The issue on specific fruits has been put forward since we want to provide a scientific guideline for the public to know the exact difference among those fruits. You may recognize that Fuji apples are crisp and refreshing while Red Star apples are soft due to your own experience. But you will never try hard to see how they vary in nutritional ingredients and have a clear recognition. Therefore, the third part of our fruits project aims at making a visible comparison among those fruits. Concerning the limited time we had, we selected three categories of fruits (apple, pear and peach) as the design targets from the database. A doubt later raised. Should we visualize all the data we had about those fruits? (i.e. energy, moisture, fiber, carbohydrate, vitamin and chemical elements) Chichi believed that all the data should be shown in order to form a comprehensive understanding. But Du and Han argued that only representative data could be put into the visualization, which would help maximize the differences and provide a direct identification about where they exist. The argument finally won by the two girls. After consulting her friend who was studying nutriology abroad, Du determined the issues that were usually used to evaluate the fruits. (i.e. dietary fiber, carbohydrate and vitamin A/C/E) Also, the data about energy and edible part were taken into consideration. Data were ready and then we started to think about the design. It still remained a huge question about how to visualize the data and convey our ideas effectively to the public at that moment. We had three categories of fruits and each had various kinds while the evaluation contained different items. Han first tried the cumulative bar chart, gathering all the items together. But it turned out to be a failure since we could hardly read any detailed information from those graphs, especially the maximum value in each item. Fortunately, we thought of radar chart later, a useful tool to compare multiple data. Du did the attempt subsequently.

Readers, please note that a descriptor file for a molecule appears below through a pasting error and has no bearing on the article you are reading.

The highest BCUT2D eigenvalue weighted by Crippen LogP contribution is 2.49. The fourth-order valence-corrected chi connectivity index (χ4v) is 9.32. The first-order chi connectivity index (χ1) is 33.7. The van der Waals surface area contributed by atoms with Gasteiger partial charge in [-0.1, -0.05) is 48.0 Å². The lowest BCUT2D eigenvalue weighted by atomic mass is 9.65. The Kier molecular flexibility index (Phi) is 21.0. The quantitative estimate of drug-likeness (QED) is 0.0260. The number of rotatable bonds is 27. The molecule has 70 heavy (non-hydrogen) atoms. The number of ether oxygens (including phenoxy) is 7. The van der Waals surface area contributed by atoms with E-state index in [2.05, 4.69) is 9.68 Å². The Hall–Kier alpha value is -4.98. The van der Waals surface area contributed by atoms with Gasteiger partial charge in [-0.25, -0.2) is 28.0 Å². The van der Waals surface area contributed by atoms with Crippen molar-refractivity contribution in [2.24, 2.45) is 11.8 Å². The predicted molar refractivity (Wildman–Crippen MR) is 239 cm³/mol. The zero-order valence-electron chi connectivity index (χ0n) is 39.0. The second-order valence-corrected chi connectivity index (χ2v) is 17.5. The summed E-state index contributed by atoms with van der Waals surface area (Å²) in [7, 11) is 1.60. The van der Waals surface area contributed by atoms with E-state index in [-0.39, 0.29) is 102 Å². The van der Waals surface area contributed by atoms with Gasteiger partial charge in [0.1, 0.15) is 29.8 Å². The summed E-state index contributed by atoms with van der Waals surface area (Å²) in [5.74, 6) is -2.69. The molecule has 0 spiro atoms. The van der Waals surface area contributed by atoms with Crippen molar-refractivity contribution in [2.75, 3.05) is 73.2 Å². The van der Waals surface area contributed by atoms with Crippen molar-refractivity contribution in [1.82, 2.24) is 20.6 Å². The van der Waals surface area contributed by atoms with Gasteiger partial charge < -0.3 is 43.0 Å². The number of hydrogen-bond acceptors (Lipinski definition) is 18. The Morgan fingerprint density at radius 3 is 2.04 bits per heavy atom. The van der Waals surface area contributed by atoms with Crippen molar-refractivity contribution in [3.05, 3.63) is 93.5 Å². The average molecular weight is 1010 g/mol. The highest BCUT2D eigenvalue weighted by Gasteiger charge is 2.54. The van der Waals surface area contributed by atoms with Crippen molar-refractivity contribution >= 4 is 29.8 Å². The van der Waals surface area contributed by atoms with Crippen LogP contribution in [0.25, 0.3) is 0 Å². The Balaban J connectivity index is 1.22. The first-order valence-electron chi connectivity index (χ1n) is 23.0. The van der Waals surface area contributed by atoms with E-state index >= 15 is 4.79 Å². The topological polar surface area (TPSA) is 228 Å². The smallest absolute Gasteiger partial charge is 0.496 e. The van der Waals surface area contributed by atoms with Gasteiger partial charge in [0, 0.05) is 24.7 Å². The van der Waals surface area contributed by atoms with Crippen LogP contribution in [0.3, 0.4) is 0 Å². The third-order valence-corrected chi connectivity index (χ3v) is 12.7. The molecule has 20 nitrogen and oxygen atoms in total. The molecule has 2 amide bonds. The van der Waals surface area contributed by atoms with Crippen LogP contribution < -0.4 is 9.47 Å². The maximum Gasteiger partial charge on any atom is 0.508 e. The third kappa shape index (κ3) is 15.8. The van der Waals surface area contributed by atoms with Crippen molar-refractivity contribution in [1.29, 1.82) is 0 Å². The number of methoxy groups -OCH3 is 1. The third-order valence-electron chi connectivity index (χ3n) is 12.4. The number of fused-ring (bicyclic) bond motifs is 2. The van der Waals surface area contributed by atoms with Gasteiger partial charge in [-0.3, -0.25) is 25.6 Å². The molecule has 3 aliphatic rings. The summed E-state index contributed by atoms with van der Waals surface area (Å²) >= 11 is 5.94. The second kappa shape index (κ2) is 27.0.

Each axis represented an item. (dietary fiber, energy, carbohydrate, vitamin E, vitamin C, vitamin A). The edible parts data, considered somehow subjective, were visualized in the form of opacity. It seemed that all things were going well. However, we soon realized that we lacked a criterion for the data. To be more scientific, it required some rules setting that the maximum of each item should be put in the outermost circle on each axis. Efforts were restarted. Han worked on Excel to produce some basic radar charts related to the issue and Du went on designing the new visualization. The differences among those fruits could be seen easily from the final output. Also, we’ve been thinking about the right colors to use. We made another version and finally chose to use the fruit’s colors as the background colors (like the picture shown on the right), since it makes the center part of our radar chart to be like “a bite on the apple/ pear/ peach”, and that’s fun! Our final output of the Part 3 looks like the pictures below.

download the A2 posters pears | apples | peaches


We know that our works are not perfect and we've been looking for ways to do better.